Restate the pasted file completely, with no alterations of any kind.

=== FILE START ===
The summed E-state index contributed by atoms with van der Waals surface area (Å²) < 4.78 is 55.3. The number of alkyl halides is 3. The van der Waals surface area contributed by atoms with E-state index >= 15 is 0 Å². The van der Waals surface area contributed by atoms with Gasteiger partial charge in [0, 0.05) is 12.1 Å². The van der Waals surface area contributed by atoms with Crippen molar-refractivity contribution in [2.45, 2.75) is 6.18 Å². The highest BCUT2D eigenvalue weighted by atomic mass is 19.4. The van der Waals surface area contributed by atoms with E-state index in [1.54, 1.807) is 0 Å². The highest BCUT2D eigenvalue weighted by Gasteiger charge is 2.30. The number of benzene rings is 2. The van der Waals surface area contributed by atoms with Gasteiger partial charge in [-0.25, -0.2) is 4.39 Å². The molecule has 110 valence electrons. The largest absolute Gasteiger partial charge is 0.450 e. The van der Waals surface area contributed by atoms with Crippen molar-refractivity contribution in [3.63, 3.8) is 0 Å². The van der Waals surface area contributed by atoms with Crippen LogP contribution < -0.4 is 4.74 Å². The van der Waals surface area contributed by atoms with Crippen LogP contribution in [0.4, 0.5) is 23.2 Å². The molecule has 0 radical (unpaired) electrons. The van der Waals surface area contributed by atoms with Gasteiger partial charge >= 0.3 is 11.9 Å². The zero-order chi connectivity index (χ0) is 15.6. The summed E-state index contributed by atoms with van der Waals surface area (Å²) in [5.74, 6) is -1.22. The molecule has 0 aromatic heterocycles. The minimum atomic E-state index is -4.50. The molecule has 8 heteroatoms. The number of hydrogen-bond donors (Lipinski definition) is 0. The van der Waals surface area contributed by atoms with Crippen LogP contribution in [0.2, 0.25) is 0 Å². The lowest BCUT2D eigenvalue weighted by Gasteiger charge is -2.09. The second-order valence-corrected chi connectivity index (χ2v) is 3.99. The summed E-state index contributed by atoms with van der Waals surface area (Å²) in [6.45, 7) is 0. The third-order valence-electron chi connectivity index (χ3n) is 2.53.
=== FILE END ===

The summed E-state index contributed by atoms with van der Waals surface area (Å²) < 4.78 is 55.3. The number of alkyl halides is 3. The van der Waals surface area contributed by atoms with E-state index >= 15 is 0 Å². The van der Waals surface area contributed by atoms with Gasteiger partial charge in [0, 0.05) is 12.1 Å². The van der Waals surface area contributed by atoms with Crippen molar-refractivity contribution in [2.45, 2.75) is 6.18 Å². The highest BCUT2D eigenvalue weighted by atomic mass is 19.4. The van der Waals surface area contributed by atoms with E-state index in [1.54, 1.807) is 0 Å². The highest BCUT2D eigenvalue weighted by Gasteiger charge is 2.30. The number of benzene rings is 2. The van der Waals surface area contributed by atoms with Gasteiger partial charge in [-0.25, -0.2) is 4.39 Å². The molecule has 110 valence electrons. The largest absolute Gasteiger partial charge is 0.450 e. The van der Waals surface area contributed by atoms with Crippen molar-refractivity contribution in [3.63, 3.8) is 0 Å². The van der Waals surface area contributed by atoms with Crippen LogP contribution < -0.4 is 4.74 Å². The van der Waals surface area contributed by atoms with Crippen LogP contribution in [0.4, 0.5) is 23.2 Å². The molecule has 0 radical (unpaired) electrons. The van der Waals surface area contributed by atoms with Gasteiger partial charge >= 0.3 is 11.9 Å². The zero-order chi connectivity index (χ0) is 15.6. The summed E-state index contributed by atoms with van der Waals surface area (Å²) in [5.74, 6) is -1.22. The molecule has 0 aromatic heterocycles. The minimum atomic E-state index is -4.50. The molecule has 8 heteroatoms. The number of hydrogen-bond donors (Lipinski definition) is 0. The van der Waals surface area contributed by atoms with Crippen LogP contribution in [0.2, 0.25) is 0 Å². The lowest BCUT2D eigenvalue weighted by Gasteiger charge is -2.09. The second-order valence-corrected chi connectivity index (χ2v) is 3.99. The summed E-state index contributed by atoms with van der Waals surface area (Å²) in [6.45, 7) is 0. The third-order valence-electron chi connectivity index (χ3n) is 2.53.